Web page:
If you use WordPress to run your blog, you’ve got a ton of company. It’s the most popular resource for bloggers, used by thousands and thousands of people. It’s fairly simple, with an intuitive interface and an almost unlimited amount of possible customization. With all of the customer support available and the massive amount of blogs they service, you probably haven’t once worried about the security of WordPress. But believe it or not, intruders break into WordPress blogs far more often than you’d expect. It’s not entirely their fault, but if you take a look at databases that track website vulnerabilities, you’ll find WordPress has dozens and dozens of access points for the savvy hacker. No software or web platform is perfect, but the fact that WordPress is an open source system may have a great deal to do with it. So if you’d like to insure that your blog stays safe from online intruders, follow these top five ways to improve WordPress blog security.
Probably the most important step you can take is securing all of your WordPress databases. Any time you interact with your readership, databases are created. WordPress can use a database regardless of if it is dedicated solely to your blog or utilized by additional online applications. Just to be safe, use your databases exclusively for WordPress. That will limit your exposure. To further protect your system, make sure the user access to the database is extremely limited. Basically, you only want them to be able to add and edit a comment, and that’s about it. And make sure your database is secured by a strong password you regularly change.
The next fix is simple, and that’s changing the default administrator username. Any manual installations you do with WordPress will modify your database. As part of the process, you should change the admin username. It’s generally set as ‘admin’. Jump into the MySQL and change it to something else, and you’ll lower the risk of someone hacking in and making changes without your knowledge.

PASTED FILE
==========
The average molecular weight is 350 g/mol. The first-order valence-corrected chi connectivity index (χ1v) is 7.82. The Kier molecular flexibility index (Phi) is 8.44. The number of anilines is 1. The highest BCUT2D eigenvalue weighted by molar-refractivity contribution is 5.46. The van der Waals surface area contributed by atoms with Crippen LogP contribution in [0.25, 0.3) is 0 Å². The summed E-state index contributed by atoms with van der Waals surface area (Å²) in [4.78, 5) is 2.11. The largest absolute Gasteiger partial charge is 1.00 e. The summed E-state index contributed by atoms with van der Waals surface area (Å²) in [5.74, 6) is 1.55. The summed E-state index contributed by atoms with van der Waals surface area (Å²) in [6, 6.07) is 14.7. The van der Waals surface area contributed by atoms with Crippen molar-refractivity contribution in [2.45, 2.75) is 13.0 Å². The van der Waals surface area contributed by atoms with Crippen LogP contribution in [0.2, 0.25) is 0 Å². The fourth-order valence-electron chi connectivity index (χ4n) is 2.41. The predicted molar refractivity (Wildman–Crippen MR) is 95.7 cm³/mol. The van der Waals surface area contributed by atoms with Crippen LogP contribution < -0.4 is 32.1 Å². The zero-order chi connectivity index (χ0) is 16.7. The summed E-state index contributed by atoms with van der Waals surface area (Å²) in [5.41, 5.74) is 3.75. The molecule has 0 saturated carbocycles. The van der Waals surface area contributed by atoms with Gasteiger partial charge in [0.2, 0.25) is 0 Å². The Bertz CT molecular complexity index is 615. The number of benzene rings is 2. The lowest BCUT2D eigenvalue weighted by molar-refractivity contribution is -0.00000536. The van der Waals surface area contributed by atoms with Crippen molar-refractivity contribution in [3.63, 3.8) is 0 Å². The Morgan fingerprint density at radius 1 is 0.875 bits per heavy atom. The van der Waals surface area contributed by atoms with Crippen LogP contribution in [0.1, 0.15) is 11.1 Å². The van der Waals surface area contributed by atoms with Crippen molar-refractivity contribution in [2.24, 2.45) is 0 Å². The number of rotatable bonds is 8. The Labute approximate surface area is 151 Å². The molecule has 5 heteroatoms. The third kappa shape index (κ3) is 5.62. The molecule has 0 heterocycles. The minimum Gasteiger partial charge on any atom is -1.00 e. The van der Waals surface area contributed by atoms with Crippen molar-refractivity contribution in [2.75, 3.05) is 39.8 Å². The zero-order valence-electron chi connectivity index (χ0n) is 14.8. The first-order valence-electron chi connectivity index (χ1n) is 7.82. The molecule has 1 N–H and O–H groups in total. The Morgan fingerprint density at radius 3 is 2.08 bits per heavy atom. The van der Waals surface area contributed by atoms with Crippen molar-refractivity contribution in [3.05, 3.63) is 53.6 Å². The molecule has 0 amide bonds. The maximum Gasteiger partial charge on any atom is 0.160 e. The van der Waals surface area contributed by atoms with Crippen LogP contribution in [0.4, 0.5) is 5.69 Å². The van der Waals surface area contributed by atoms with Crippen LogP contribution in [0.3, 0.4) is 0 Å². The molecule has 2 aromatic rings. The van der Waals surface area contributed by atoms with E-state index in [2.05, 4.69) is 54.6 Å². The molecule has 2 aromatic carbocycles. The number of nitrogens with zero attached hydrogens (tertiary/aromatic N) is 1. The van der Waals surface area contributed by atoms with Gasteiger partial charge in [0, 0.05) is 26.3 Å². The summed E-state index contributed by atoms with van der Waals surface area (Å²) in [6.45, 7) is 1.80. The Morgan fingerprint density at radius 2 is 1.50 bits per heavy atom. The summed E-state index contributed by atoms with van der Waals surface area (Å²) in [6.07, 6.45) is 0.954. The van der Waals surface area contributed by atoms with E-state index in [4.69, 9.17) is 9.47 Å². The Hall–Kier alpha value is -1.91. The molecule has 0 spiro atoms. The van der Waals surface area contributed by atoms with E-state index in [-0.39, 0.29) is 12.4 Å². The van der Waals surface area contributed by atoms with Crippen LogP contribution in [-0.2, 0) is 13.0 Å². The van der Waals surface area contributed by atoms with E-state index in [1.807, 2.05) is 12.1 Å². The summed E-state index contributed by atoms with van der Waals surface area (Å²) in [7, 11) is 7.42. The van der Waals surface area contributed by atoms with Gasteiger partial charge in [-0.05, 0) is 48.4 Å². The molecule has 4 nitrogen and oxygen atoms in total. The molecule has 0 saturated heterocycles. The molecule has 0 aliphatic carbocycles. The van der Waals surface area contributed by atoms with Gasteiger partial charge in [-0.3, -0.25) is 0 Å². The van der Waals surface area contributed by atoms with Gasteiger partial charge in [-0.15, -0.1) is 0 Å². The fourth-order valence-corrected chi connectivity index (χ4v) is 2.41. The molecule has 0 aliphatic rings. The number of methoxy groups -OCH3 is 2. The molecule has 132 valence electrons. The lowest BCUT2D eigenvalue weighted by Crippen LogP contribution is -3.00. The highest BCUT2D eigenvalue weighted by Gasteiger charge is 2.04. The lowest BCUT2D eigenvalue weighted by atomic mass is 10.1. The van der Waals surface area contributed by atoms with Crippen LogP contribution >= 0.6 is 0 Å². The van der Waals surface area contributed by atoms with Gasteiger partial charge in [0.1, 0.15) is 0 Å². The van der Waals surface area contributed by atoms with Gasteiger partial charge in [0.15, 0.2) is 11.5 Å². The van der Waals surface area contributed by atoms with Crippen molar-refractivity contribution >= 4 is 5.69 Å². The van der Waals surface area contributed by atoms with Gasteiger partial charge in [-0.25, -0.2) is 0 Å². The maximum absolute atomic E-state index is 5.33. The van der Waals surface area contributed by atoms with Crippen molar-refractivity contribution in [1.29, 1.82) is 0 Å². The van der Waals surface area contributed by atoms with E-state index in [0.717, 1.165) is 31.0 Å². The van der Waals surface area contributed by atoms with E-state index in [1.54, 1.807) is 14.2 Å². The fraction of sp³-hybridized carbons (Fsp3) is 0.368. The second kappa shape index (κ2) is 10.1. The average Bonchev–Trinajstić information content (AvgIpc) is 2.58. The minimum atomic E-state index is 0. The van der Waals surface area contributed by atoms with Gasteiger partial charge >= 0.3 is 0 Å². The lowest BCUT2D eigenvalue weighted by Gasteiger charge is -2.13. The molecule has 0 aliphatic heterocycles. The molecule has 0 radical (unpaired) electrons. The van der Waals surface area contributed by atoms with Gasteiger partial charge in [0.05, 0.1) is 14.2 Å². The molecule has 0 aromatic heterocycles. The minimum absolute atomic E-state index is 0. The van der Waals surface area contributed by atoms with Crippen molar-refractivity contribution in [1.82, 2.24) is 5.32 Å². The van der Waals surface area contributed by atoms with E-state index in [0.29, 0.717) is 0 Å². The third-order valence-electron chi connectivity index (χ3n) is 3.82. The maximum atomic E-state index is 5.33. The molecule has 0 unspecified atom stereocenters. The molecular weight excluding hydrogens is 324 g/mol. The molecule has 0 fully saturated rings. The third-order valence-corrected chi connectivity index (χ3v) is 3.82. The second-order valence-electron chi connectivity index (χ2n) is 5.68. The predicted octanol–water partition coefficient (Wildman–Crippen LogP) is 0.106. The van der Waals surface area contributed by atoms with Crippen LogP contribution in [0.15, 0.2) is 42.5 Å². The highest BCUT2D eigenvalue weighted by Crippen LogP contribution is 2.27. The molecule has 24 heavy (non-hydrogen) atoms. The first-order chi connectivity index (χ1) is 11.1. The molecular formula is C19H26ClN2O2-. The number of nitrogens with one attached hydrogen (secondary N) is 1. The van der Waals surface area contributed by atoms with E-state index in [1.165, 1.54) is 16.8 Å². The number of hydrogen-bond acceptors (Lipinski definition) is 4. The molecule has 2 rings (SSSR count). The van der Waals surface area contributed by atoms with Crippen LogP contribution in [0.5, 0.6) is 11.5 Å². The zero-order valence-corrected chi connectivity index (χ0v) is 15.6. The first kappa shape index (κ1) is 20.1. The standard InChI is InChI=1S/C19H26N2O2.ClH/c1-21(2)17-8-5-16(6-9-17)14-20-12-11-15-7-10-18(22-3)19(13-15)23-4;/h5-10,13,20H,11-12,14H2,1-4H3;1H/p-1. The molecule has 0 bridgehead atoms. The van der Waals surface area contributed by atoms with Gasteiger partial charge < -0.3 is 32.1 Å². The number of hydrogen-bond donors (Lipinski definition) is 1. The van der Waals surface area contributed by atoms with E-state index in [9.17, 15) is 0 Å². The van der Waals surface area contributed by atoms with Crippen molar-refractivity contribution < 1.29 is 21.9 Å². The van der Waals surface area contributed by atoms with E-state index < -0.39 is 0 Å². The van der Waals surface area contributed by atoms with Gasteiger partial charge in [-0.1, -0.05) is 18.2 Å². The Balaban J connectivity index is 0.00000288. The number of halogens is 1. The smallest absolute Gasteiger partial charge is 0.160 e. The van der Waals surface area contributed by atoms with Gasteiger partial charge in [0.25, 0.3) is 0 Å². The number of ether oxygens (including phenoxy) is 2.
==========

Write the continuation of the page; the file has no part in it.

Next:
You should also make sure that you keep up with the latest upgrades from WordPress. They often release updated software versions, and the vast majority of the time the upgrade is designed to fix a security problem. Even if there are no other features involved that impact you, take the time to upload this new version. Just as you would quickly take care of these updates on your operating system, the sooner you are safe from those blog security concerns, the better.
Next, take a look at how the general public can interact with the directories on your blog. Most website hosting services allow the index of directories to show up in all web browsers. Although there is a purpose to this, it also means that anyone with a bit of programming knowledge can look over the content of any directory. You’ll need to use Apache to adjust this, but then random hackers won’t be able to check out the inner workings of your site.
Finally, protect all of your administration files. All WordPress web hosting services lay the administration files in your admin directory. That allows you to modify elements of your site, but also gives access to others. Make sure you configure it to allow users from only one or two IP addresses to gain access. You’ll have to always work on your blog from the same inetwork, at least as far as administrative changes are concerned. But you’ll vastly reduce the potential harm to your site.